While there are some state-level organizations like DAWN that specifically serve deaf and hard of hearing people, there are “not enough deaf [domestic violence] organizations nationwide, so the survivors are not getting [the] local support they need,” Megan Erasmus, supervisor of the National Deaf Domestic Violence Hotline, told Bitch. The lack of accessible information about the coronavirus in ASL is compounding the domestic violence crisis for deaf survivors. “Information deprivation increases risks [of] isolation and abuse,” Erasmus said. Isolation was an ongoing issue before the coronavirus, and now, “[deaf] survivors are more isolated than ever, increasing their risk for abuse.”
Many deaf women are also in precarious financial situations, which affect their ability to escape. “Leaving an abusive partner often involves secretly saving money,” Lore Ameloot, the director of development at the Abused Deaf Women’s Advocacy Services in Seattle, an agency that serves deaf survivors of domestic violence, and where the National Deaf Domestic Violence Hotline is housed, told Bitch. Deaf women are less likely to have the financial resources they need to leave because they face higher rates of unemployment than both deaf and hearing men. As we enter one of the worst economic downturns since the Great Depression, Ameloot noted that “This will be more difficult if survivors have lost their jobs.” According to a 2019 report by the National Deaf Center, only 53.3 percent of working-age deaf people are employed, compared to 75.8 percent of hearing people—an employment gap of 22.5 percent. Among those, 61.1 percent of deaf men are in the workforce, while only 50.5 percent of deaf women are employed. Unemployment rates increase with each additional intersection of marginalized identities, including race or additional disabilities.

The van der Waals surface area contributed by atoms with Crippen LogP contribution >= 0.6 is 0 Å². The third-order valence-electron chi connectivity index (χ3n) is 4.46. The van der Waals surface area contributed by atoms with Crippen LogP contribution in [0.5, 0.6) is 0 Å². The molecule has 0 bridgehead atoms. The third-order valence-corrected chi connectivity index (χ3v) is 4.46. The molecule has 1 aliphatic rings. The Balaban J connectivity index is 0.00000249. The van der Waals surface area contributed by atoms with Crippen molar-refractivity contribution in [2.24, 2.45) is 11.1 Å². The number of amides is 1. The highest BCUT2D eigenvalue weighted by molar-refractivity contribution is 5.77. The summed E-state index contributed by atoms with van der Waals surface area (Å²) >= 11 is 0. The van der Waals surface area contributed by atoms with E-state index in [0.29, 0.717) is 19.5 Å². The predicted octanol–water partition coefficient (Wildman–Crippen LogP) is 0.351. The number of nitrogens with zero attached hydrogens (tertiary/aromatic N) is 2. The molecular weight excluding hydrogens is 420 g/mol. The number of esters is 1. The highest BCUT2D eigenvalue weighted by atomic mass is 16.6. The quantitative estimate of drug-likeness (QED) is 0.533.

Al Mascarenas, a resource advocate at DOVE, another domestic violence agency that serves deaf and hard of hearing survivors in Colorado, said that some abusers have been withholding COVID-19 stimulus checks, “forcing survivors to return home or to meet their partners in person to receive the check that belongs to them.” Domestic violence is costly. According to the Justice Department’s Office on Violence Against Women, domestic violence costs the United States more than $5.8 billion in healthcare costs annually, the majority of which goes toward medical care and mental health services. Collectively, survivors lose 8 million days of paid work and 5.6 million days of household productivity to domestic violence each year. Given that deaf people tend to experience greater healthcare inequities than hearing people, it is safe to assume that the financial cost of being a deaf survivor would likely be much higher than it would be for a hearing survivor.